I would have posted this yesterday, on June 4, but found myself enmeshed in what is sometimes called “a real goat rope” involving one of our online projects. So, this post is appearing a day later than it should, as will be apparent when you read what it’s about…
Historians and pundits are fond of “turning points” – moments after which everything, or at least lots of things are substantially different. Of late, it has become more fashionable to refer instead to “tipping points”. Whichever term one prefers, June 4, 1989, certainly seemed to be one of those historical moments.
On that one day a series of events that helped shape the world we live in today rattled the globe. Communism in Eastern Europe suffered a body blow when Polish voters repudiated the regime in the first free elections in any of the Warsaw Pact countries since the late 1940s. By the end of the year almost all of the Communist regimes in the region, regimes that at the beginning of the year seemed just as entrenched as ever, had fallen and were replaced by democratic governments and the Cold War was on its way to a close.
Earlier on that same day Iran’s official news agency reported that the Ayatollah Khomeini had died, leaving many inside and even more outside Iran to wonder what would happen to the revolutionary regime he had established a decade earlier.
Perhaps most shocking of all were the events on Tiananmen Square—the events that began the day—where the People’s Liberation Army rolled its tanks into the Square and soldiers fired indiscriminately on the demonstrators who had been assembled there for weeks. In sharp contrast to the hopeful results from Warsaw, China’s pro-democracy movement ground to a halt that day and has yet to emerge from the bloody aftermath of June 4.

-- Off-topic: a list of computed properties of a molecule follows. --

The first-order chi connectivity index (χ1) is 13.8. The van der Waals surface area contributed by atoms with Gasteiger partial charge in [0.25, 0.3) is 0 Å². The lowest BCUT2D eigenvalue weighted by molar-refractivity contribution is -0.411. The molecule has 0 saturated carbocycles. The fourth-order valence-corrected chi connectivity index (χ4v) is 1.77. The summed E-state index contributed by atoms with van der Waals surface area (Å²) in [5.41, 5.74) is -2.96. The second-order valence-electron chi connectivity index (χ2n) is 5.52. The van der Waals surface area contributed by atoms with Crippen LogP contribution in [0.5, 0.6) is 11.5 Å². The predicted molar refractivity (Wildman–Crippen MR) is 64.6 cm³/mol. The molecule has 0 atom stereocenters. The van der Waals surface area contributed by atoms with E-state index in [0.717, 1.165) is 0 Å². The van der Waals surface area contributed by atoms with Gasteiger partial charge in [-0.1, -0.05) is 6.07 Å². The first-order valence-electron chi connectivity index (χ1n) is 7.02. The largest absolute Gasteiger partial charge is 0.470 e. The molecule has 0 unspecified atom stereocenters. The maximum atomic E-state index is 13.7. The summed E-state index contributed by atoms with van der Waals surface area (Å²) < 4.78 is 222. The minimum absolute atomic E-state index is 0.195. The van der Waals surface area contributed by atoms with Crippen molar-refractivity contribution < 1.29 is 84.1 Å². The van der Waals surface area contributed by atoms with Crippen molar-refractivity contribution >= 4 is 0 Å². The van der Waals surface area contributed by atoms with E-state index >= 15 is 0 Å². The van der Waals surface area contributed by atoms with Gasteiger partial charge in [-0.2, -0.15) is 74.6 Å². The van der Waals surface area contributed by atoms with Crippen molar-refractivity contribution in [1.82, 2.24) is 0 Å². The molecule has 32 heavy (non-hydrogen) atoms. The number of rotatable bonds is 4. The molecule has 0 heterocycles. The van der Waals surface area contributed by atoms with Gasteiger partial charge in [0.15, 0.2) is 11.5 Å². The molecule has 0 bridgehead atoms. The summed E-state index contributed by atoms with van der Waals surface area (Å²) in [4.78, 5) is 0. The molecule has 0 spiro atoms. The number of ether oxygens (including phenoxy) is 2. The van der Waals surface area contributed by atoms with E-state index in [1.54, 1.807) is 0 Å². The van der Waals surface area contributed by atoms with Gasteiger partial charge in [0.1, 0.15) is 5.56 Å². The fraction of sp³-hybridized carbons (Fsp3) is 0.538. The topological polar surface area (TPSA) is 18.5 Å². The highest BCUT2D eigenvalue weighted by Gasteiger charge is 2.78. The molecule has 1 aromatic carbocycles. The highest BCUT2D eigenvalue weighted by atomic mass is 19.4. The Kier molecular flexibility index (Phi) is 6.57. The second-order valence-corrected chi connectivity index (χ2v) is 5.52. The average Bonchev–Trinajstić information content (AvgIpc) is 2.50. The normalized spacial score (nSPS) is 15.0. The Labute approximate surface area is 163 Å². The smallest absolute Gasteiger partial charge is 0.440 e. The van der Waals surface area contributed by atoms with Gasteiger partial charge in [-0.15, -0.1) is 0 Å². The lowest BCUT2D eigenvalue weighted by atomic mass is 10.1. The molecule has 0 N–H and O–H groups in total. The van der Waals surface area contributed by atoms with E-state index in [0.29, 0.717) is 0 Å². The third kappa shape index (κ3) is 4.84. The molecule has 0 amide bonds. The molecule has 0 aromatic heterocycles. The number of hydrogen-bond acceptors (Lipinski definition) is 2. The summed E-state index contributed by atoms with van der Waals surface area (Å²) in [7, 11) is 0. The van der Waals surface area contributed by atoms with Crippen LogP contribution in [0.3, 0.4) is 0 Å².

And so, given that this one day encompassed so many different and important, I’m going to begin work on a brief book that examines this day like no other and what it meant to have so many things happen on one day. The book, as I envision it right now, will include chapters on each event, and then analysis of what all three (plus a number of other less significant but still interesting events of that day) meant for the world that evolved after June 4, 1989. In this way I hope to be able to make some sense of the connectedness of world history in the late 20th century.
My plan is to blog the book as I’m writing it, so watch for the separate blog for this part of the project in the weeks to come. Once the blog is up and content begins to appear, I hope you’ll take some time when you have it to read what I’ve written and tear it apart. In other words, I’m hoping it will be open source history in the making.
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